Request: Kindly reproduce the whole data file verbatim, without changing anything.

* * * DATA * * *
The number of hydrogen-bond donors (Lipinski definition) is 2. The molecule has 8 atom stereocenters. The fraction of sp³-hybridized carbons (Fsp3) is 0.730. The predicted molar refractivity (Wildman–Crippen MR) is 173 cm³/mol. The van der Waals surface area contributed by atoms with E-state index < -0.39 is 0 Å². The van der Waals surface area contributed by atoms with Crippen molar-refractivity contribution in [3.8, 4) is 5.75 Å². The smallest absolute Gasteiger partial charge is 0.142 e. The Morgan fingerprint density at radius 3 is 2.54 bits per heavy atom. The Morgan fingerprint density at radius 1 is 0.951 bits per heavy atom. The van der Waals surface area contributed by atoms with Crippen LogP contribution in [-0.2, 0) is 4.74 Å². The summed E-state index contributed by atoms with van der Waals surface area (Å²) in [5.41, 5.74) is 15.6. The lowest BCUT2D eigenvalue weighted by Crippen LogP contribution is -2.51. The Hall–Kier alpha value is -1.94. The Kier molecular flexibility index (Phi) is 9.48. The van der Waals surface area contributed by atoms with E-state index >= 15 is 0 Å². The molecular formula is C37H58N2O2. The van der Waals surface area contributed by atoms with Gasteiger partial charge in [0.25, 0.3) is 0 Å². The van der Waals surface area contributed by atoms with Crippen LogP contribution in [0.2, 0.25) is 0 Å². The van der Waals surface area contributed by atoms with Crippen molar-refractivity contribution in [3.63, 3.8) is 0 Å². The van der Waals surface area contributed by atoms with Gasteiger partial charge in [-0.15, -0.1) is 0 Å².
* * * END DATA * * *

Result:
The number of hydrogen-bond donors (Lipinski definition) is 2. The molecule has 8 atom stereocenters. The fraction of sp³-hybridized carbons (Fsp3) is 0.730. The predicted molar refractivity (Wildman–Crippen MR) is 173 cm³/mol. The van der Waals surface area contributed by atoms with E-state index < -0.39 is 0 Å². The van der Waals surface area contributed by atoms with Crippen molar-refractivity contribution in [3.8, 4) is 5.75 Å². The smallest absolute Gasteiger partial charge is 0.142 e. The Morgan fingerprint density at radius 3 is 2.54 bits per heavy atom. The Morgan fingerprint density at radius 1 is 0.951 bits per heavy atom. The van der Waals surface area contributed by atoms with Crippen LogP contribution in [-0.2, 0) is 4.74 Å². The summed E-state index contributed by atoms with van der Waals surface area (Å²) in [5.41, 5.74) is 15.6. The lowest BCUT2D eigenvalue weighted by Crippen LogP contribution is -2.51. The Hall–Kier alpha value is -1.94. The Kier molecular flexibility index (Phi) is 9.48. The van der Waals surface area contributed by atoms with E-state index >= 15 is 0 Å². The molecular formula is C37H58N2O2. The van der Waals surface area contributed by atoms with Gasteiger partial charge in [0.25, 0.3) is 0 Å². The van der Waals surface area contributed by atoms with Crippen LogP contribution in [0.2, 0.25) is 0 Å². The van der Waals surface area contributed by atoms with Crippen molar-refractivity contribution in [3.63, 3.8) is 0 Å². The van der Waals surface area contributed by atoms with Gasteiger partial charge in [-0.15, -0.1) is 0 Å².